If you're going to buy logs you better have a lot of $$$$$$$ and pay the same $$ as the big mills. And when I truck load shows up you better buy it or they won't be back. Then the word gets out you turned away a nice load of logs. Not good.

In NH most all the loggers and mills know everyone in the game. Good luck
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Offline sandsawmill14

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Re: Buying logs
« Reply #15 on: March 01, 2015, 03:27:46 PM »
Peter is exactly right  if treat them right they will tell everyone that asks, if you treat them wrong they will tell everyone they see

  got these friday smiley_thumbsup
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Offline Billikenfan

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Re: Buying logs
« Reply #16 on: March 01, 2015, 05:54:19 PM »
Guys like (us/me small operation) are a pain in the but for loggers.  You have to take everything on the truck just like a mill.  That mean small, crooked, and soft centers.  You also have to pay at least what a mill does or sometimes over pay.  Going to the site and paying cash with a 12 pack really help.  Maybe show up around lunch time with a sack of cheeseburgers to get your logs.  If you go in the morning a bag of donuts helps also.  I buy a lot of shorts and firewood logs also.  By buying the logs nobody wants I get good ones too.  I have a great market for firewood so it works well for me to.  A tip for the guy running the job or loader will also get you invited back.  The guy I buy from now I take my skid steer and load myself.  I also load other guys who show.  I don't charge for loading the other guys because it helps the logger out.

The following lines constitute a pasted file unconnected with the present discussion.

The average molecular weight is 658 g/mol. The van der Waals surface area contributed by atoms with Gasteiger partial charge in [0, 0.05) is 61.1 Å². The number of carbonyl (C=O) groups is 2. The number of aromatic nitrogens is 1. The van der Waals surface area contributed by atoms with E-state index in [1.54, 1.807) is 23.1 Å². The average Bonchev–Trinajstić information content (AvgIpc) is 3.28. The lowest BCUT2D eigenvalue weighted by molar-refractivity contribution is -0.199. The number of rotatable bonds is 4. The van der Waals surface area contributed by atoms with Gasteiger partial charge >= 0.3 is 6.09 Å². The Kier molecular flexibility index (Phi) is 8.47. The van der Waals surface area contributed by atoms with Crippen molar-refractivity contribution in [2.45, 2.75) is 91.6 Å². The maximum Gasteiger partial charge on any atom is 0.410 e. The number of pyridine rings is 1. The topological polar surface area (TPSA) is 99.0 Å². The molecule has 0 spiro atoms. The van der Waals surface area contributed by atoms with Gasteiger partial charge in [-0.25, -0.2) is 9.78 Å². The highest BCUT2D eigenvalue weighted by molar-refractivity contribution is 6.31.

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Offline YellowHammer

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Re: Buying logs
« Reply #17 on: March 01, 2015, 11:16:03 PM »
I buy from both independent loggers and big mills.  It's true saying that "money talks, BS walks." I pay a little more than market to get their attention, but it's not that much really, compared to the cost of not having logs. 
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Offline fishfighter

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Re: Buying logs
« Reply #18 on: March 02, 2015, 06:43:32 AM »
I did talk to the guy that contacted me for some pine logs. Problem is he is well over 100 miles away. :'(

The search is still on.

Mean time with all the rain and mud, I had moved a bunch of dirt and I am building a logging road to my mill using scraps that I had cut off and a bunch of small gum trees logs  had pushed over. What a mess I have.

Offline Evergreen Man

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Re: Buying logs
« Reply #19 on: March 02, 2015, 09:30:36 AM »
I did talk to the guy that contacted me for some pine logs. Problem is he is well over 100 miles away. :'(




100 miles away? You mean 'just down the road' don't you? The one guy I'm considering buying from is at least 300 miles.